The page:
Words: Matt Majendie
The other morning, Mark Cavendish woke up feeling jaded and in a foul mood. There was no great reason for his sullenness. After all, life is good. Last year, the road-racing cyclist signed a lucrative deal with Team Sky, he is the current BBC Sports Personality of the Year and, at the time of our conversation, his girlfriend was five weeks away from giving birth to the couple’s daughter.
But he was engulfed by ill humour that was only going to be resolved by one thing. “I was tired and in a bad mood,” he recalls. “I didn’t wish to do anything else other than get on my bike. The bike makes you feel good about life. If you have good legs you can just go on and on and on.” And with that, a big smile emerges across the face of the 26 year-old.In fact, it’s a noticeable trait how much Cavendish smiles when he talks about cycling. At heart, the young kid that first rode his bike on the Isle of Man for sheer escapism, for the love of it, is usually bubbling away not far from the surface of this occasionally complex, always engaging athlete.
The bike makes you feel good about life. If you have good legs you can just go on and on and on
“I’m quite unorthodox in cycling as a lot of guys are much more structured in their training,” he says. “I just ride my bike and if I want to ride hard and race my friends to the nearest lamppost, that’s what I’ll do, and I don’t like losing whether it’s with friends or in a race.”The idea of the Road World Champion, also a winner of 20 stages of the Tour de France, racing his mates to the nearest landmark is an endearing one. In some ways it conjures up Cavendish in a nutshell. Off the bike, he describes himself as a “student of the sport”. He’s certainly in his element at a retro photoshoot for PODIUM in which he dons cycling gear from a host of past decades, most notably the era he most would have liked to race in—“the 1960s, when Eddy Merckx was racing”.
Yet for all this love of bike racing and the nostalgia of the sport, there is a different Mark Cavendish on the bike, the more public persona that has seen him labelled the fastest man on two wheels. As he jostles for the best possible position, it is not the excitement of the chase that grabs him nor does he dwell on any resulting adrenalin rush. In his mind, the battle to be the first across the line on the bike—he usually is—is no different to the puzzles he likes to solve off it.
“There’s no room for emotion in a sprint, it’s all very clinical,” he divulges. “You have to make 100 decisions every five seconds and it’s like mathematics, like working out how big the space is to get through. There’s a million variations going on and it’s all quite matter of fact. It’s just like one big puzzle every time.”What makes him so good is a puzzle in itself. The person standing in front of me with an outstretched hand, as he arrives at a photographic studio in East London, is too charming and polite to be jostling his opponents out of the way and is seemingly too diminutive to have the power in his legs to make him so unnervingly quick.
For his part, Cavendish is aware he is not necessarily built to be the best as the seemingly topical nature/nurture debate of sporting talent crops up. “Look at me, physically I’m short and pretty useless,” he says. “I train hard and I work hard and I’m a big believer in the idea that everything you achieve is through hard work. If you want something bad enough, you put your mind to it. You have to do the work. I work hard on training both my mind and my body.”
I train hard and I work hard and I’m a big believer in the idea that everything you achieve is through hard work
Growing up, Cavendish never dreamt of being the next Merckx of the cycling world. As he says himself, “I never wanted to be anybody else, I wanted to be me”. And he has certainly been his own character. A quick internet search on his name immediately throws up a picture of him giving a V-sign while winning a stage at the 2010 Tour de Romandie in Switzerland.Looking back at such escapades, he says: “I’ve changed a lot since then. I was 24 there and now I’m 26. I know I made mistakes but I think I was perceived wrong a lot of the time. But I’ve grown up, and Peta has a lot to do with it.”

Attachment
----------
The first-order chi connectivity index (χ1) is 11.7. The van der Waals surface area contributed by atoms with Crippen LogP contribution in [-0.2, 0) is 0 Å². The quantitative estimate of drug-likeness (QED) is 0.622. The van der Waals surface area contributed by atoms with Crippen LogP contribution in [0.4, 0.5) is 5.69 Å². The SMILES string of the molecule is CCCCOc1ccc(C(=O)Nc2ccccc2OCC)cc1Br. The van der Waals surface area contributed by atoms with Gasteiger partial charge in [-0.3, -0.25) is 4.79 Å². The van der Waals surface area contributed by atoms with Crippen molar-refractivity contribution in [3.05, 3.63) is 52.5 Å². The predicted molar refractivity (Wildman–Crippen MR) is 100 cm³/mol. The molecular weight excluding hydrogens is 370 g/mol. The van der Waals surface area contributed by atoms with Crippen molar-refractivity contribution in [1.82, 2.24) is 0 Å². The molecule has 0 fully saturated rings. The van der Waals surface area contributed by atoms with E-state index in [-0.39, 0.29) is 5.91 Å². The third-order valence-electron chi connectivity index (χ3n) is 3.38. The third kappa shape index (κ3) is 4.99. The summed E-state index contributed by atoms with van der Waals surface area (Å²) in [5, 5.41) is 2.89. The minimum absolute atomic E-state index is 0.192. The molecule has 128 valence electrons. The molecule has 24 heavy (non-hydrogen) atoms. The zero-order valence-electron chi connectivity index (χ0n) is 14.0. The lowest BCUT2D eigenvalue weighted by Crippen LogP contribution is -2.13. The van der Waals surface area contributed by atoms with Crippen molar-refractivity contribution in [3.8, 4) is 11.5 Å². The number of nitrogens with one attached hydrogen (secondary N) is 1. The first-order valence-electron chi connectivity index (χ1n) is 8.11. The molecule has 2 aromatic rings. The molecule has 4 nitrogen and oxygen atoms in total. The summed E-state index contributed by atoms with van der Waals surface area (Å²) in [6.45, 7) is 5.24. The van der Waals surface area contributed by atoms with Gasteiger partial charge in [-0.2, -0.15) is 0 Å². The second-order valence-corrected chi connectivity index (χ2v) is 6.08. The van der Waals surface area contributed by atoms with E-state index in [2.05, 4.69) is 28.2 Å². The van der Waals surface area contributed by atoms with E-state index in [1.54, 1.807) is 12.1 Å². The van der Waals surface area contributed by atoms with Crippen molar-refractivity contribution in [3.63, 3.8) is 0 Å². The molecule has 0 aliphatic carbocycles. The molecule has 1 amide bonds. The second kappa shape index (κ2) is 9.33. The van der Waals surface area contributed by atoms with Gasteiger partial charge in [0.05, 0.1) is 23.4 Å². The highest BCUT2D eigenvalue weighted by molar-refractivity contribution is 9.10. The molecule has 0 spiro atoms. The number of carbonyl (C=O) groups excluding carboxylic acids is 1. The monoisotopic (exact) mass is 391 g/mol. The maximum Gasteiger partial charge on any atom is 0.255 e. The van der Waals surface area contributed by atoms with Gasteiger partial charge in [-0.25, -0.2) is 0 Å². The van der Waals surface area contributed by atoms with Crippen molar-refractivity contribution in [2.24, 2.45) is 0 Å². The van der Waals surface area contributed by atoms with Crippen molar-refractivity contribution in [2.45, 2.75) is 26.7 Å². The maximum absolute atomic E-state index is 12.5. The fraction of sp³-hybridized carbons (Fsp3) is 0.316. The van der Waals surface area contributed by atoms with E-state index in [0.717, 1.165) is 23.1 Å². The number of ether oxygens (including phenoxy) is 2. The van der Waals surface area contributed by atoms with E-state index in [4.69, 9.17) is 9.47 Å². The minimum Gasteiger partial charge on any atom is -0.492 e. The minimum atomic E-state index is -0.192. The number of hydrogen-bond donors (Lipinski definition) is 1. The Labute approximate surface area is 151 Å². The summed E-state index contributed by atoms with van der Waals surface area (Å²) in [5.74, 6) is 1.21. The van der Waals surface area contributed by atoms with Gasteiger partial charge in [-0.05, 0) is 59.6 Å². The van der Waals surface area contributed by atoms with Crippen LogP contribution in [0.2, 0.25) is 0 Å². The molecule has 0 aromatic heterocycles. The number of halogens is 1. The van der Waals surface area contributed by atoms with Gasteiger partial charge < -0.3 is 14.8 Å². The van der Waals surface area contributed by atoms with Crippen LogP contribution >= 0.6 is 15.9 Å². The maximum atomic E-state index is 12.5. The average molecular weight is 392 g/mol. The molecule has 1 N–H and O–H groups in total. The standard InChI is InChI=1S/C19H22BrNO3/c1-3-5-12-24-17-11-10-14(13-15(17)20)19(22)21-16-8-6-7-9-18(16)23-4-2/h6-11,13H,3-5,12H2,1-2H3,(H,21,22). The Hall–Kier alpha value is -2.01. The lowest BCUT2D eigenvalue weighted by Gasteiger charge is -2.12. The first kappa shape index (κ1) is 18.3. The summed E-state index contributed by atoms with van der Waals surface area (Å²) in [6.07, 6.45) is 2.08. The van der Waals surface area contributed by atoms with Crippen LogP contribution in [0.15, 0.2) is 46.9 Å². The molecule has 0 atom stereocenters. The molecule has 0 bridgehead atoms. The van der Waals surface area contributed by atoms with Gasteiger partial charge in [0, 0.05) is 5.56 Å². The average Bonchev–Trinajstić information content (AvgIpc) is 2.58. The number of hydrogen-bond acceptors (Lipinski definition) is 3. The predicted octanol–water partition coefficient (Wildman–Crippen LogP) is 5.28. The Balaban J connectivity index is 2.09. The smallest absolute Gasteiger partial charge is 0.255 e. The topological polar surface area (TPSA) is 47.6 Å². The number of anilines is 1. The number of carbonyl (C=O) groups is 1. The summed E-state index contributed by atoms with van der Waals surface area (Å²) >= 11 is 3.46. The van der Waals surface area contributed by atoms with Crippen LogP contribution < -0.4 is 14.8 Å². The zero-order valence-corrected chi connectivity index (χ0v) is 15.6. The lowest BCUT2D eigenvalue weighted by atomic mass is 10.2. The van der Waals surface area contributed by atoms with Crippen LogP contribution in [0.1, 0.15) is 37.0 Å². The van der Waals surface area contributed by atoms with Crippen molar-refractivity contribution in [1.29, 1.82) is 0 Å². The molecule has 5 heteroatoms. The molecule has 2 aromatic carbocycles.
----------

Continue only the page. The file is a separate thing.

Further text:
Peta is Peta Todd, a model and, since 2010, Cavendish’s girlfriend. He shakes his head in disbelief at the idea that he might never have encountered her. After all, he was not invited to the event where they first met but simply turned up on a whim. He was training in Los Angeles at the time and heard about an initiative by Help for Heroes, the charity for British wounded servicemen, called The Gumpathon—a Forrest Gump-inspired run across America. Todd was a patron of the charity and the couple got talking.“I saw her and I knew straight away,” he recalls. “She was walking through the hall and we hit it off straight away.” Was the attraction mutual? “Imagine some lad common as muck that just comes bouncing up to you!”
The couple’s relationship has blossomed although not through any love of cycling. Since they’ve been together Todd has ridden a bike just once, again for Help for Heroes. “We just have a laugh, she’s my best mate,” says Cavendish, rather sheepishly.Now settled and with the imminent arrival of a child, there has been the suggestion that the competitive edge of the world’s leading sprinter is in danger of waning.The idea’s been put to him before, a few times in fact, he says, but he argues that the impact is the exact opposite. “I find if your life is settled off the bike, you’re more settled on it,” he points out. “A lot of people have said ‘When you have kids, you won’t take risks’. But I’m so determined now to do so much more, to give my daughter the best life possible. It makes me want to win more, to fight more. Because the cycling’s going to take me away from her, I have to make sure I make the most of it by winning for her.”
The happy couple, whom he admits are both very stubborn, are so organised that everything has been ready at their home since Christmas, that their child has enough clothes for the first year of her life and he already has a clear idea how he is going to be as a parent.“She’ll have me wrapped around her little finger until she’s about 12 or 13 and then after that she won’t be allowed to do anything!” he jokes, before adding: “It’s the best thing. Nothing comes close to this although, as you get closer, there is a fear that everything’s okay with Peta and the baby. I think it’s a natural worry.”